[by Pamela Bloom]
Recently I was scheduled to have the medical test known as a colonoscopy. It is an extremely invasive procedure into the most intimate parts of one’s body and therefore frightening for most people. For that reason patients are usually asked to bring someone with them so they can be accompanied home. Unfortunately, due to the timing of my procedure, I didn’t have anybody to come with me, so I was already feeling quite vulnerable from the start. On top of that, my veins are quite small and my doctor had a terrible time inserting the IV for the anesthesia. For some reason, my memory of the day is sill fresh, as if it is happening now. Strapped to the gurney and dressed only in a patient’s gown, I do everything not to squirm, but he misses… first time … second…. third. The needle is huge and the pain is excruciating. As he taps up and down my arm looking for a vein, I can feel his nervousness through his finger. Seeing me break out in a sweat, he asks if I ‘ve brought somebody with me. Tears well up in my eyes. “ That’s Okay,” he says unconvincingly., “ You’ll be fine. “ Finally, on the fifth try, the needle connects with a vein. I’m about to exhale in relief when I hear him yell to his attendant, “ Okay, hit the music. “ At this point, the loudest, most raucous, most offensive rock music blasts through the room. I’m stunned. I can’t believe I have to ask him t turn it off.
“I can’t, “ he says, strapping on his mask. “ This is the way I work. “
I’m just outraged. Strapped down like a prison, I feel the heavy – metal beat rattle my bones and I feel like I‘ve entered hell. Sweat pours down my face and I begin to shake unconditionally. Never before have I felt so trapped in a nightmare, and worse, there is absolutely no escape. In less than a minute, I will probably be unconscious. I actually feel like I am about to be executed, poison draining into my system through the IV. I’m completely on the stage of panic and the only thing I have on my side is my own mind. And then, squeezed by this physical, mental, and emotional claustrophobia, something shifts, and maybe because I am in such an intense state of suffering, I suddenly open to an awareness where I feel not just my suffering but also the suffering of umpteen billions in the world who have gone through this same kind of experience. I think of my friend Sylvan who endured thousands of IVs during the long years of his diabetes. My father and mother, my brothers, before surgeries. Millions I have never met who face trauma, fear, helplessness, every day. The room feels full of spirits. Then somewhere in me, almost as if I had been rumbling in the dark for eons looking for it, a prayer arises in my mind, one taught to me so long ago by my master: May all those who have this same kind of suffering never have to experience it again. May this suffering I am enduring release them form their agony.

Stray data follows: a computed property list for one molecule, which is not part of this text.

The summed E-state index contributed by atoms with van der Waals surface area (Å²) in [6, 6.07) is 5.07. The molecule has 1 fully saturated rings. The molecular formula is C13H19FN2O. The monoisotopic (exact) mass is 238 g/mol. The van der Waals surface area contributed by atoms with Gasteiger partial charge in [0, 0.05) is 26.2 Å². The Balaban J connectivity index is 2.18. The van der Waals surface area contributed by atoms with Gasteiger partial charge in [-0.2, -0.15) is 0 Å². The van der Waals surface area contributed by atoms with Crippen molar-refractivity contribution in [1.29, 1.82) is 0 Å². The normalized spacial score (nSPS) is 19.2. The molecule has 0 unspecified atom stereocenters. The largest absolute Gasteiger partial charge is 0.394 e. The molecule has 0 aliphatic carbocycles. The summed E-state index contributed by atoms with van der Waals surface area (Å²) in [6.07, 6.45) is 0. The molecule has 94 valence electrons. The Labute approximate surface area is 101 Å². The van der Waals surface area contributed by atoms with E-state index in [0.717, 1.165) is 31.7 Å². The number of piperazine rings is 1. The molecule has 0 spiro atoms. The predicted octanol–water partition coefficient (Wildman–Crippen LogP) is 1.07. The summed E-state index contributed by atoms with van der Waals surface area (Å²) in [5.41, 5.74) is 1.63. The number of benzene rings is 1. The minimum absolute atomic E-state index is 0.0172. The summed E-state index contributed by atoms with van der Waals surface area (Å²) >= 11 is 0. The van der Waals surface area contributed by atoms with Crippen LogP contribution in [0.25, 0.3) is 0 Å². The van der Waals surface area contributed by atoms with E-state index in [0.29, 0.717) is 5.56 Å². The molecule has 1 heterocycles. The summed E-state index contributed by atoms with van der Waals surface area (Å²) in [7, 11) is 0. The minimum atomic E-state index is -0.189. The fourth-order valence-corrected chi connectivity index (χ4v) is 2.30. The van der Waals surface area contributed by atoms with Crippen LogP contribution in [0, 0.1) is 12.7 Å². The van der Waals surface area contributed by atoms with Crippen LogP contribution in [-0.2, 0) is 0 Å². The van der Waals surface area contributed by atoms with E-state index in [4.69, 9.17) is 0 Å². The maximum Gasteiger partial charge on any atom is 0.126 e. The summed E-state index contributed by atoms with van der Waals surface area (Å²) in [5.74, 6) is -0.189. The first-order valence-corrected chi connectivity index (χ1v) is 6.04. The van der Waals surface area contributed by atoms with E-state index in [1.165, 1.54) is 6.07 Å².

And then I am out of cold. My next memory is the nurse telling me it’s over. The procedure had gone fine, and after the IV episode there is almost no pain. I get up, dress, and take the subway home by myself. The whole episode is almost like a dream. But the experience taught me something I will never ever forget — How easily distress can arrive, how helpless sentient beings are, and how entrenched prayer must be in our mind-streams so we use it when we need it.